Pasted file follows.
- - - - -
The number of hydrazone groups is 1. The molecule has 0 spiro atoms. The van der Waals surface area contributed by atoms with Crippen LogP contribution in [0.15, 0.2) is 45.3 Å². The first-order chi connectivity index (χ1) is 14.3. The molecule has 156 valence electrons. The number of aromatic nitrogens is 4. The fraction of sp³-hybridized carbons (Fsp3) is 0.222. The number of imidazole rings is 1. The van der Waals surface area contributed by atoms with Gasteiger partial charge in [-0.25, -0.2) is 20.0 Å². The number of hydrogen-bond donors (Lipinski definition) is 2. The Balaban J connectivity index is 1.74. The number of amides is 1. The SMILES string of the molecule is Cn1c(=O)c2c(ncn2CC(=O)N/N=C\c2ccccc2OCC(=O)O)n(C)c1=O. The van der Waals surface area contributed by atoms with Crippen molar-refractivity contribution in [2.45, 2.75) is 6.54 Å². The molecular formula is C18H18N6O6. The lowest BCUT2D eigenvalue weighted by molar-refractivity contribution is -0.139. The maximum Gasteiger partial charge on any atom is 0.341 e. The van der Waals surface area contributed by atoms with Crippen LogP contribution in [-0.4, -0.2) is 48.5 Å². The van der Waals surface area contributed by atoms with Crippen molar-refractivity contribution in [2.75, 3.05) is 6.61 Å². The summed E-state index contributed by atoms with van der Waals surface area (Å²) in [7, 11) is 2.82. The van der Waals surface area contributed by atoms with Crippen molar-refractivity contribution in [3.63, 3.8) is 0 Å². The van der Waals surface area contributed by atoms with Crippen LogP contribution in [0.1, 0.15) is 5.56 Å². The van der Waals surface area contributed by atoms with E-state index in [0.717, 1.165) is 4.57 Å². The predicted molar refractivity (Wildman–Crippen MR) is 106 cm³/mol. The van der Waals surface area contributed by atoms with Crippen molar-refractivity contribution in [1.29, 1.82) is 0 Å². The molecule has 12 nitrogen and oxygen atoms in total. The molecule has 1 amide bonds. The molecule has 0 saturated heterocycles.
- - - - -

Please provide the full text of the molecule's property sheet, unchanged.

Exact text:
The number of hydrazone groups is 1. The molecule has 0 spiro atoms. The van der Waals surface area contributed by atoms with Crippen LogP contribution in [0.15, 0.2) is 45.3 Å². The first-order chi connectivity index (χ1) is 14.3. The molecule has 156 valence electrons. The number of aromatic nitrogens is 4. The fraction of sp³-hybridized carbons (Fsp3) is 0.222. The number of imidazole rings is 1. The van der Waals surface area contributed by atoms with Gasteiger partial charge in [-0.25, -0.2) is 20.0 Å². The number of hydrogen-bond donors (Lipinski definition) is 2. The Balaban J connectivity index is 1.74. The number of amides is 1. The SMILES string of the molecule is Cn1c(=O)c2c(ncn2CC(=O)N/N=C\c2ccccc2OCC(=O)O)n(C)c1=O. The van der Waals surface area contributed by atoms with Crippen molar-refractivity contribution in [2.45, 2.75) is 6.54 Å². The molecular formula is C18H18N6O6. The lowest BCUT2D eigenvalue weighted by molar-refractivity contribution is -0.139. The maximum Gasteiger partial charge on any atom is 0.341 e. The van der Waals surface area contributed by atoms with Crippen LogP contribution in [-0.4, -0.2) is 48.5 Å². The van der Waals surface area contributed by atoms with Crippen molar-refractivity contribution in [2.75, 3.05) is 6.61 Å². The summed E-state index contributed by atoms with van der Waals surface area (Å²) in [7, 11) is 2.82. The van der Waals surface area contributed by atoms with Crippen molar-refractivity contribution in [3.63, 3.8) is 0 Å². The van der Waals surface area contributed by atoms with Crippen LogP contribution in [0.1, 0.15) is 5.56 Å². The van der Waals surface area contributed by atoms with E-state index in [0.717, 1.165) is 4.57 Å². The predicted molar refractivity (Wildman–Crippen MR) is 106 cm³/mol. The van der Waals surface area contributed by atoms with Crippen molar-refractivity contribution in [1.29, 1.82) is 0 Å². The molecule has 12 nitrogen and oxygen atoms in total. The molecule has 1 amide bonds. The molecule has 0 saturated heterocycles.